Promoting Daily Physical Activity by Means of Mobile Gaming: A Review of the State of the Art

Monique Tabak, Marit van Weering, H.W. van Dijk, Miriam Marie Rosé Vollenbroek-Hutten

    Research output: Contribution to journalArticleAcademicpeer-review

    14 Citations (Scopus)

    Abstract

    Objectives: To review mobile games and gaming applications that claim to improve physical activity behavior in daily life. Search Methods: We searched PubMed, Web of Science, and the ACM Digital Library and performed a manual search of relevant journals and reference lists. Studies that reported on a mobile game that requires players to perform physical activity in daily life and where the game has specific goals, rules, and feedback mechanisms were included. This excludes non-mobile exergames. Theoretical foundations, game characteristics, and evaluation methodologies were assessed. Results: In total, 797 articles were identified through the search, of which 11 articles were included. The reviewed studies show that there is limited theoretical foundation for the game development, and most studies used goal setting as a motivation strategy to engage people in playing the game. There was a large variety in game characteristics found, although the majority of the studies used metaphors or avatars to visualize activity, whereas feedback was mostly provided in relation to the goal. Rewards and competition were the most commonly incorporated game elements. The evaluations were focused on feasibility, and clinical evidence is lacking with only two randomized controlled studies found. Conclusions: This review provides a first overview of mobile gaming applications to promote daily life physical activity and shows this as a new research area with demonstration of its acceptability and feasibility among the users. Clinical effectiveness and the added value of gaming in changing daily activity behavior have by far not yet been established.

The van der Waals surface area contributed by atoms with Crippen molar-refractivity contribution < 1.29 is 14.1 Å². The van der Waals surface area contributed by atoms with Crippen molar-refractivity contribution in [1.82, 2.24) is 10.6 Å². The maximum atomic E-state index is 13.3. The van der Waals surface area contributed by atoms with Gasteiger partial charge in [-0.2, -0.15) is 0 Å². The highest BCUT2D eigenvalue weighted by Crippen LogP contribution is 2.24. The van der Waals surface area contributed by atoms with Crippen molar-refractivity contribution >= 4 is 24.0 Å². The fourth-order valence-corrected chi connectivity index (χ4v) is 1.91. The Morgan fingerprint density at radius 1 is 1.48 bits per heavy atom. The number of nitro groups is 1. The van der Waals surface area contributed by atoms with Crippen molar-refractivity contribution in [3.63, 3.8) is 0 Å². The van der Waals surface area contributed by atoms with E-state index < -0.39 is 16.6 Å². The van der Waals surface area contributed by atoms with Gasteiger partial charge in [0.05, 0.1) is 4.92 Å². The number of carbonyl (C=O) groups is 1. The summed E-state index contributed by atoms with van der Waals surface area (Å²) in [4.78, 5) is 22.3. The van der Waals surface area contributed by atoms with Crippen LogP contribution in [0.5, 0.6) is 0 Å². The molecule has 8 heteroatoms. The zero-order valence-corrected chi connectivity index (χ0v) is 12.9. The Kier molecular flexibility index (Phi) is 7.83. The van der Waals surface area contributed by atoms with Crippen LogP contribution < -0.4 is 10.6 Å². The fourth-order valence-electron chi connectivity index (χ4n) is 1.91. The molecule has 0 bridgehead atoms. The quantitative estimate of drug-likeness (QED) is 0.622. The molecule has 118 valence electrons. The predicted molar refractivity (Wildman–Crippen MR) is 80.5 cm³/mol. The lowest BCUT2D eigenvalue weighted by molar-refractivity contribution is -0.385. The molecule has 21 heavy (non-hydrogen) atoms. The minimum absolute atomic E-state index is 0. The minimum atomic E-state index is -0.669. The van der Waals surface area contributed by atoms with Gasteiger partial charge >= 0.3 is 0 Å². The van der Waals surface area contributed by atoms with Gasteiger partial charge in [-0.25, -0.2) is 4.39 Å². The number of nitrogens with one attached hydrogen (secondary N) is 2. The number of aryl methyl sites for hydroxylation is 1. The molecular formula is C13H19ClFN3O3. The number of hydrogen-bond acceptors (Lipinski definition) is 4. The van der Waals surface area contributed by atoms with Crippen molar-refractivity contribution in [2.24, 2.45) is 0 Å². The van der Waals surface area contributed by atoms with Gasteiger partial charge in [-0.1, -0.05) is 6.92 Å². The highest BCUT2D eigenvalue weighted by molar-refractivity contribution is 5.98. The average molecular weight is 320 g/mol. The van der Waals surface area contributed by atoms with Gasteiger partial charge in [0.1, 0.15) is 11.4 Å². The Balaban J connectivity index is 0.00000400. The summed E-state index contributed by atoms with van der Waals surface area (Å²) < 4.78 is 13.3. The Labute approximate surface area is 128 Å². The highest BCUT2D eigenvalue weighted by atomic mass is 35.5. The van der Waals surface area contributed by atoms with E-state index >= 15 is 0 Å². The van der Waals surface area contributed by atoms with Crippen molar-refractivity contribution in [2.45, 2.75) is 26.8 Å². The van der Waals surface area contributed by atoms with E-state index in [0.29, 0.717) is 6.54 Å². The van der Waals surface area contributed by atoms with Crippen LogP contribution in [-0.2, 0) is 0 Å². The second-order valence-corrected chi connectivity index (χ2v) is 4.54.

Original languageUndefined
    Pages (from-to)460-469
    Number of pages10
    JournalGames for health
    Volume4
    Issue number6
    DOIs
    Publication statusPublished - 23 Sep 2015

    Keywords

    • EWI-26300
    • Mobile
    • Gamification
    • IR-97827
    • Physical Activity
    • METIS-312719
    • Gaming

    Cite this

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    title = "Promoting Daily Physical Activity by Means of Mobile Gaming: A Review of the State of the Art",
    abstract = "Objectives: To review mobile games and gaming applications that claim to improve physical activity behavior in daily life. Search Methods: We searched PubMed, Web of Science, and the ACM Digital Library and performed a manual search of relevant journals and reference lists. Studies that reported on a mobile game that requires players to perform physical activity in daily life and where the game has specific goals, rules, and feedback mechanisms were included. This excludes non-mobile exergames. Theoretical foundations, game characteristics, and evaluation methodologies were assessed. Results: In total, 797 articles were identified through the search, of which 11 articles were included. The reviewed studies show that there is limited theoretical foundation for the game development, and most studies used goal setting as a motivation strategy to engage people in playing the game. There was a large variety in game characteristics found, although the majority of the studies used metaphors or avatars to visualize activity, whereas feedback was mostly provided in relation to the goal. Rewards and competition were the most commonly incorporated game elements. The evaluations were focused on feasibility, and clinical evidence is lacking with only two randomized controlled studies found. Conclusions: This review provides a first overview of mobile gaming applications to promote daily life physical activity and shows this as a new research area with demonstration of its acceptability and feasibility among the users. Clinical effectiveness and the added value of gaming in changing daily activity behavior have by far not yet been established.",
    keywords = "EWI-26300, Mobile, Gamification, IR-97827, Physical Activity, METIS-312719, Gaming",
    author = "Monique Tabak and {van Weering}, Marit and {van Dijk}, H.W. and Vollenbroek-Hutten, {Miriam Marie Ros{\'e}}",